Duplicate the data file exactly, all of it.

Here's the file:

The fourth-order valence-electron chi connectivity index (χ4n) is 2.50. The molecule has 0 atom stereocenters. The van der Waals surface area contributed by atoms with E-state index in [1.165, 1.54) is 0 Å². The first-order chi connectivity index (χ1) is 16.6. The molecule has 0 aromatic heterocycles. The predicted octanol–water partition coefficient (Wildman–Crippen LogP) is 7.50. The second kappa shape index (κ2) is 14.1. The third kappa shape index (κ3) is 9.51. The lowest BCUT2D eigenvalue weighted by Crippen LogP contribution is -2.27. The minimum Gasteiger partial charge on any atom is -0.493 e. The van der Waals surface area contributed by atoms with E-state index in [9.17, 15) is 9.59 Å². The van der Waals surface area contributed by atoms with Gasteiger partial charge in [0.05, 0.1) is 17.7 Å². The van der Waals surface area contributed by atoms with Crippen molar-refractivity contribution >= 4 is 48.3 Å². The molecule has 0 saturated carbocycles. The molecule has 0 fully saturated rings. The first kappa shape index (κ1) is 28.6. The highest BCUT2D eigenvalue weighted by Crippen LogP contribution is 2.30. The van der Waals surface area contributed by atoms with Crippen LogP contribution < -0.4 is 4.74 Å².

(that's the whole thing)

The fourth-order valence-electron chi connectivity index (χ4n) is 2.50. The molecule has 0 atom stereocenters. The van der Waals surface area contributed by atoms with E-state index in [1.165, 1.54) is 0 Å². The first-order chi connectivity index (χ1) is 16.6. The molecule has 0 aromatic heterocycles. The predicted octanol–water partition coefficient (Wildman–Crippen LogP) is 7.50. The second kappa shape index (κ2) is 14.1. The third kappa shape index (κ3) is 9.51. The lowest BCUT2D eigenvalue weighted by Crippen LogP contribution is -2.27. The minimum Gasteiger partial charge on any atom is -0.493 e. The van der Waals surface area contributed by atoms with E-state index in [9.17, 15) is 9.59 Å². The van der Waals surface area contributed by atoms with Gasteiger partial charge in [0.05, 0.1) is 17.7 Å². The van der Waals surface area contributed by atoms with Crippen molar-refractivity contribution >= 4 is 48.3 Å². The molecule has 0 saturated carbocycles. The molecule has 0 fully saturated rings. The first kappa shape index (κ1) is 28.6. The highest BCUT2D eigenvalue weighted by Crippen LogP contribution is 2.30. The van der Waals surface area contributed by atoms with Crippen LogP contribution < -0.4 is 4.74 Å².